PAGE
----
FDA Proposes to Expand the Scope of Clinical Investigator Disqualifications


The Food and Drug Administration (FDA) has issued a proposed rule which, if finalized, will expand the scope and consequences of clinical investigator disqualifications.1 Under the proposed rule, issued April 13, an investigator disqualified from receiving specified test articles (i.e., investigational drugs (including biologics) and devices and new animal drugs) will be ineligible to conduct any clinical investigation that supports an application for a research or marketing permit for products regulated by FDA, including drugs, biologics, devices, new animal drugs, foods (including dietary supplements, infant formulas, food, and color additives), and tobacco products. FDA is accepting comments on this proposed rule through July 12, 2011.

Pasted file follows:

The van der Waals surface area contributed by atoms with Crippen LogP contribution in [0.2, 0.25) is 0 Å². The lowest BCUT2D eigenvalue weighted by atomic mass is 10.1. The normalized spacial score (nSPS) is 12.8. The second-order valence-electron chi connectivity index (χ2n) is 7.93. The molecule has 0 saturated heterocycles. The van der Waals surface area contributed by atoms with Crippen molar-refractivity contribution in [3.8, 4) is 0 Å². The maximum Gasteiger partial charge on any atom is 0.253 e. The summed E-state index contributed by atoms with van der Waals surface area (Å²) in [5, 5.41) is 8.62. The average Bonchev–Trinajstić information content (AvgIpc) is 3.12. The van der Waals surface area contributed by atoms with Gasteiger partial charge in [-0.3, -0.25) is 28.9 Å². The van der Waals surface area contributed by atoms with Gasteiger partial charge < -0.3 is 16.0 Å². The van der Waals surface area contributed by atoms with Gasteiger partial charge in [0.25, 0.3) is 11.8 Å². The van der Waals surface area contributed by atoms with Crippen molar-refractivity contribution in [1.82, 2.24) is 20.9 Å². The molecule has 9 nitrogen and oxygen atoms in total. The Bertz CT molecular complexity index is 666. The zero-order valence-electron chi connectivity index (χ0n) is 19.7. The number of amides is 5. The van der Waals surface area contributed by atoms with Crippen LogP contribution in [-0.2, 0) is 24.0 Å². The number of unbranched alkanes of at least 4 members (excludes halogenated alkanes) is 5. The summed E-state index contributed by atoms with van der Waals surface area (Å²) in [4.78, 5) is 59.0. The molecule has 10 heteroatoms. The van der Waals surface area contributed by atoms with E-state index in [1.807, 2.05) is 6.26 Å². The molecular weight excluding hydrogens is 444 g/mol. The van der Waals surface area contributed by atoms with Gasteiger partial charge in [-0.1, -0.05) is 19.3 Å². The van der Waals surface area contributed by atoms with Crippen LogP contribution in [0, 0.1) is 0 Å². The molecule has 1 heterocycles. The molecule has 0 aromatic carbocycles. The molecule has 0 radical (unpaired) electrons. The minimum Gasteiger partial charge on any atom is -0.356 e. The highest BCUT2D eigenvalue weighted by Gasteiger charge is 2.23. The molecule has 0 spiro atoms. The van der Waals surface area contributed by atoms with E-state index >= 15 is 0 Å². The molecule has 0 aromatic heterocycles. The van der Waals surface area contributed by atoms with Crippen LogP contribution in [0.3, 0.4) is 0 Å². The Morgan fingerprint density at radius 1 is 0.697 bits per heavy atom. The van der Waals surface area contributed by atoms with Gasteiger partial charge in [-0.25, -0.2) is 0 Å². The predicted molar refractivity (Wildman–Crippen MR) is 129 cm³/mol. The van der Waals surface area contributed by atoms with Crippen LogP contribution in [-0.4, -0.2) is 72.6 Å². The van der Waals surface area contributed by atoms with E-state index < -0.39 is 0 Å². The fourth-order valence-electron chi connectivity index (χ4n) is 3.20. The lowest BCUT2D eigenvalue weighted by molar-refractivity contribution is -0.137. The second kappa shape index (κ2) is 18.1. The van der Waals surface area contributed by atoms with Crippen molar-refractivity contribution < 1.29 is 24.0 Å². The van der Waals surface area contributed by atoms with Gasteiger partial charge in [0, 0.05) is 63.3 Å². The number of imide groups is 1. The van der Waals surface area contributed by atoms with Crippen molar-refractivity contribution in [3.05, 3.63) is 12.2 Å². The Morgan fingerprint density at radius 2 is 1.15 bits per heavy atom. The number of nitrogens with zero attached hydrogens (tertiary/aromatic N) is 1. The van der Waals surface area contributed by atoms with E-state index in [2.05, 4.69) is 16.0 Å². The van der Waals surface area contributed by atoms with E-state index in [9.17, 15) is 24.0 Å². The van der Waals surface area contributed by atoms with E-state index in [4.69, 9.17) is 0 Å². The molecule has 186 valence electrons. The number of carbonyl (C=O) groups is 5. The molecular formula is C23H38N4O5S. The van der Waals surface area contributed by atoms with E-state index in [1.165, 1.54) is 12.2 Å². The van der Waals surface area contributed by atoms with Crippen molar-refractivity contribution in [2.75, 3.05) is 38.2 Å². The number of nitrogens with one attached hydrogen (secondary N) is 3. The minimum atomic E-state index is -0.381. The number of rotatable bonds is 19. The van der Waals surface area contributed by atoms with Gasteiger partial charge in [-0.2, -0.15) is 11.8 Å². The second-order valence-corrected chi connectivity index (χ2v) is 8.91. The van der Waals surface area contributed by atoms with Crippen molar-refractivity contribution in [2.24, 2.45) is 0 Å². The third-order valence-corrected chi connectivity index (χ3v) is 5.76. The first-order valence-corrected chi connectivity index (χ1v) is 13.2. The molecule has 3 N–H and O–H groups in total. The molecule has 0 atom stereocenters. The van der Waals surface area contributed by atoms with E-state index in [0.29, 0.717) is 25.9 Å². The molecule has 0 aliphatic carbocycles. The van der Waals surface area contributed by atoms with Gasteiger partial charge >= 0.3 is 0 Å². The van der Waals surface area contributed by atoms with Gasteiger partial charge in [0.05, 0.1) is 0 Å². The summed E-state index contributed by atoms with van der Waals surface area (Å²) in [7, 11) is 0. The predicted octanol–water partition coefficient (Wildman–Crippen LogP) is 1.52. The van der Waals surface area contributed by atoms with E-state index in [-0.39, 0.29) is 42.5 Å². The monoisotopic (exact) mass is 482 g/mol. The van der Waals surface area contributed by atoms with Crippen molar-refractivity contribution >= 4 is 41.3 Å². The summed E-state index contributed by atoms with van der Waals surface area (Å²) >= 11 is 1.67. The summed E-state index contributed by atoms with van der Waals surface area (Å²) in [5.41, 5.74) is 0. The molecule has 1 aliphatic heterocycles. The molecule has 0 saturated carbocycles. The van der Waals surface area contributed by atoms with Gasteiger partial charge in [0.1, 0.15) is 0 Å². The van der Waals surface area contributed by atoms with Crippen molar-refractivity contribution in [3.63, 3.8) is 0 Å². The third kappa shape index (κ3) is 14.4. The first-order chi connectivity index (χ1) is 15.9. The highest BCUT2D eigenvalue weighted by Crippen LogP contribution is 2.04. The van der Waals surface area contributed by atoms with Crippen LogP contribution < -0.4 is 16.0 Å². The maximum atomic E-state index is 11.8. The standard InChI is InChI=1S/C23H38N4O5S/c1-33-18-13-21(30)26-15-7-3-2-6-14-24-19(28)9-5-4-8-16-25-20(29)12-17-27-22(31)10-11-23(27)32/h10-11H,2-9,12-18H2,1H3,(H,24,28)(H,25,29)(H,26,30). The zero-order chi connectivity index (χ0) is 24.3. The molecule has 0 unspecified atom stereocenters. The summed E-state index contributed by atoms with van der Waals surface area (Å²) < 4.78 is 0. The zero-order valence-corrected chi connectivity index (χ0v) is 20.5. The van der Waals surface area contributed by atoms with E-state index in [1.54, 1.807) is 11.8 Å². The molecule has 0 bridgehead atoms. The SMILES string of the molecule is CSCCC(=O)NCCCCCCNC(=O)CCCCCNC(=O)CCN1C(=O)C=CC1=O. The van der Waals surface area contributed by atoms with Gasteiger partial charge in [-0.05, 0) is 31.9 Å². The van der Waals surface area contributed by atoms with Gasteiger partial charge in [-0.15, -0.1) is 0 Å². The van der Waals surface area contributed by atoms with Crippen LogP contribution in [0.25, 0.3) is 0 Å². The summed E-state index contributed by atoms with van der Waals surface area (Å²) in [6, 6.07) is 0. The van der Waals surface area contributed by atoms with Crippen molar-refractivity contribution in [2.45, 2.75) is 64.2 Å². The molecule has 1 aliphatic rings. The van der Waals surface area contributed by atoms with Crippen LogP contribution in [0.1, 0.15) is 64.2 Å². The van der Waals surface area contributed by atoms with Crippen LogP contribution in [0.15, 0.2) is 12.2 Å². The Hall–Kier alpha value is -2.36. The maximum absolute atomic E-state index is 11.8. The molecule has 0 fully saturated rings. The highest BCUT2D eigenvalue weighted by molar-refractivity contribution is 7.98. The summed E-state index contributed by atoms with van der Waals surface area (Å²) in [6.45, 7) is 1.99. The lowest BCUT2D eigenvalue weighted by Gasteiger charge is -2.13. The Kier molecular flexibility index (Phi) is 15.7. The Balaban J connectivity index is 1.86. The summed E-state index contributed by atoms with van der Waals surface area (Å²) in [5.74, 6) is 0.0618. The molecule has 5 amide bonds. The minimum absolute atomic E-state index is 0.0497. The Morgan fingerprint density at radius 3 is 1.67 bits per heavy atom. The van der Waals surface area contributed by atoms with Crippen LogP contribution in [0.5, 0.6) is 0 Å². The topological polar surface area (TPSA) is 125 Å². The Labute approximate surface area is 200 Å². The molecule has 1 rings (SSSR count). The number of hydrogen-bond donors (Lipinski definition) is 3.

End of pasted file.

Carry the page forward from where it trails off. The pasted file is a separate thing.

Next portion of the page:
Under the current rules, FDA may consider the disqualification of a clinical investigator for repeatedly or deliberately failing to comply with the requirements for conducting a clinical investigation or submitting false information in a required report to the FDA or investigational sponsor.2 Should the investigator be disqualified, he or she may no longer receive the particular type of test article involved in the disqualifying study. Thus, under the current rule, if an investigator is disqualified as a result of a drug study, he or she may no longer receive investigational drugs. The investigator may, however, receive investigational devices.

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DISCLAIMER: Because of the generality of this update, the information provided herein may not be applicable in all situations and should not be acted upon without specific legal advice based on particular situations.

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